Last week I was up in arms after hearing that the NCAA voted to ban satellite camps. Now a week later my hope has been restored. The NCAA board of directors met Thursday and decided to rescind the original April 8 vote.
The original ruling was upsetting for I knew the consequences it would have on football players hoping to play at the collegiate level. I don’t know this because I was a player myself. I know this because I grew up with brothers — three brothers by blood and a whole lot more by association. I have witnessed time and time again the hardships families go through trying to help their sons reach their goals. When it comes down to it, it doesn’t matter where in the country you are from. The biggest obstacle for players trying to reach the collegiate level is money.
When one camp costing upward of $200, not including travel and the expenses for family members that need to tag along, the idea of attending more than one camp can become impossible.
Players at satellite camps have the opportunity to be seen by multiple college coaches and recruiters in one visit and often for less money. Without satellite camps, I saw the dreams of hundreds of players become more out of reach. Luckily with Thursday’s decision, players and parents can rest easy. This year will run like years past.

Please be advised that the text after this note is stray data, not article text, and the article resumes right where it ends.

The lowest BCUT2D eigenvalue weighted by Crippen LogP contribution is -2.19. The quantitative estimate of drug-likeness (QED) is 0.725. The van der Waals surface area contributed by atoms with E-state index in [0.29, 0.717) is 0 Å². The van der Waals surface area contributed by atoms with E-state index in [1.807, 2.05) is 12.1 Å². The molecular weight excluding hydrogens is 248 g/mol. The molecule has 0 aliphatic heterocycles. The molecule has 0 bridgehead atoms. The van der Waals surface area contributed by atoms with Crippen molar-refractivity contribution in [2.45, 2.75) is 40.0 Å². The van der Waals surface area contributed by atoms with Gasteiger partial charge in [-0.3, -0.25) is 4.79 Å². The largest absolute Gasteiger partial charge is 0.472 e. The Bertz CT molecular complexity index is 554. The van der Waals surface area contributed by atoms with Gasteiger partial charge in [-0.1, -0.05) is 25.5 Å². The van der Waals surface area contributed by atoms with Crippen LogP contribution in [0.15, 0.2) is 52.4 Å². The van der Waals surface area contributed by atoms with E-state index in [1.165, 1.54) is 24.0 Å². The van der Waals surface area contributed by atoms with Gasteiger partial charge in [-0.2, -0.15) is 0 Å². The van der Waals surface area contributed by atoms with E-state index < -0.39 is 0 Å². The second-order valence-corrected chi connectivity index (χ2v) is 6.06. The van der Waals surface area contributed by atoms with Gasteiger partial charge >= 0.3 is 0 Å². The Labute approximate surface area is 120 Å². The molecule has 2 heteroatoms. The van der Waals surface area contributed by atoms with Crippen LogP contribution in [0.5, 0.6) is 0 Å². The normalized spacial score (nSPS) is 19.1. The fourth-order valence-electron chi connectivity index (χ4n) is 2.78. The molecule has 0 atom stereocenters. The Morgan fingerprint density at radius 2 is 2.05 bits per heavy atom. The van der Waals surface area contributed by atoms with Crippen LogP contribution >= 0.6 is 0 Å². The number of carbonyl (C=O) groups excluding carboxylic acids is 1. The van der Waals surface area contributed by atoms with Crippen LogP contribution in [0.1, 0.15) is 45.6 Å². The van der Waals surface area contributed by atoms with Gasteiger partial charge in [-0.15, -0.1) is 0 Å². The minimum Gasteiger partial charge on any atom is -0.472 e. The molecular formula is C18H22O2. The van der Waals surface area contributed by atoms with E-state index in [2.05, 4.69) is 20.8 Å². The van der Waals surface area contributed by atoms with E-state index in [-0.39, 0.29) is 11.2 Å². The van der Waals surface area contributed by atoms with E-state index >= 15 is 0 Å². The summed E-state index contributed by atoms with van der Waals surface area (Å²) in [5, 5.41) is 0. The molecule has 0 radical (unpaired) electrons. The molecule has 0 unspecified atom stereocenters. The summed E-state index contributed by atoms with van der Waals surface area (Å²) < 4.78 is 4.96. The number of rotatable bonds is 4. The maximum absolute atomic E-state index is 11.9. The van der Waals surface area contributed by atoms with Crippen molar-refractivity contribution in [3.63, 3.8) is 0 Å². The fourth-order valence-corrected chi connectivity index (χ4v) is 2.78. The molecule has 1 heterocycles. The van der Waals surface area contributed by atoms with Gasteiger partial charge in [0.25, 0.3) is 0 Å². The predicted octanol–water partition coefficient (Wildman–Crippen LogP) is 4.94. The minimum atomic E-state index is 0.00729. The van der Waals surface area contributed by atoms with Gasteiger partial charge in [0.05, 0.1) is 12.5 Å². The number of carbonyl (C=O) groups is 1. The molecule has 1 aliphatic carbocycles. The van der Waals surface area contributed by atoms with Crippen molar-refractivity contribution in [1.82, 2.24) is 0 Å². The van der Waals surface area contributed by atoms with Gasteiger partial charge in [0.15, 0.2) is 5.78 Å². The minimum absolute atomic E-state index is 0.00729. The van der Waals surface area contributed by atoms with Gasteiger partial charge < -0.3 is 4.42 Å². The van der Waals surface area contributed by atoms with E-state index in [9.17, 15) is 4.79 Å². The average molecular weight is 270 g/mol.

Along with Thursday’s ruling, the NCAA “hopes for initial recommendations for improving the football recruiting environment.” So NCAA, here are some of my recommendations.
LIMIT NUMBER OF CAMPS
My first suggestion would be to limit the number of camps that college coaches are allowed to attend or host. The banning of satellite camps would hurt the non-power five conferences the most. These programs — including schools on the NCAA Division II and III and National Association of Intercollegiate Athletics level — benefit the most from the ability to attend camps at other universities or third-party camps.
With that being said, I think putting a cap could help the recruiting circuit. The need for satellite camps aren’t as vital for power five conferences. Clearly the SEC and Atlantic Coast Conference didn’t think they were important at all when they put their own conference bans on it previously. So perhaps the cap should be the lowest for the power five schools.
MAKES CAMPS MORE AFFORDABLE
Imagine the players who really want to play at Florida State. They figure out how to pull together a tuition fee of $350. But then they realize that they need an additional $400 because they aren’t from Florida. And then they learn being 15 years old mean a guardian needs to come.
I understand that these players are staying in dorms where they are using electricity and air conditioning. These players need to be fed and campus workers need to be working to make things run smoothly. I understand that coaches need to be paid for being away from their families for an additional four days. But the reality is these camps don’t need $400 a head to run. And for universities like Alabama, Michigan, Florida State, most of the money is going to paying their head coach’s already ridiculously large paycheck.
If the reason behind rescinding the April 8 vote was because the NCAA saw how the decision would hurt athletes and hinder scholarship opportunities, camp tuition fees should be lowered for the exact same reason.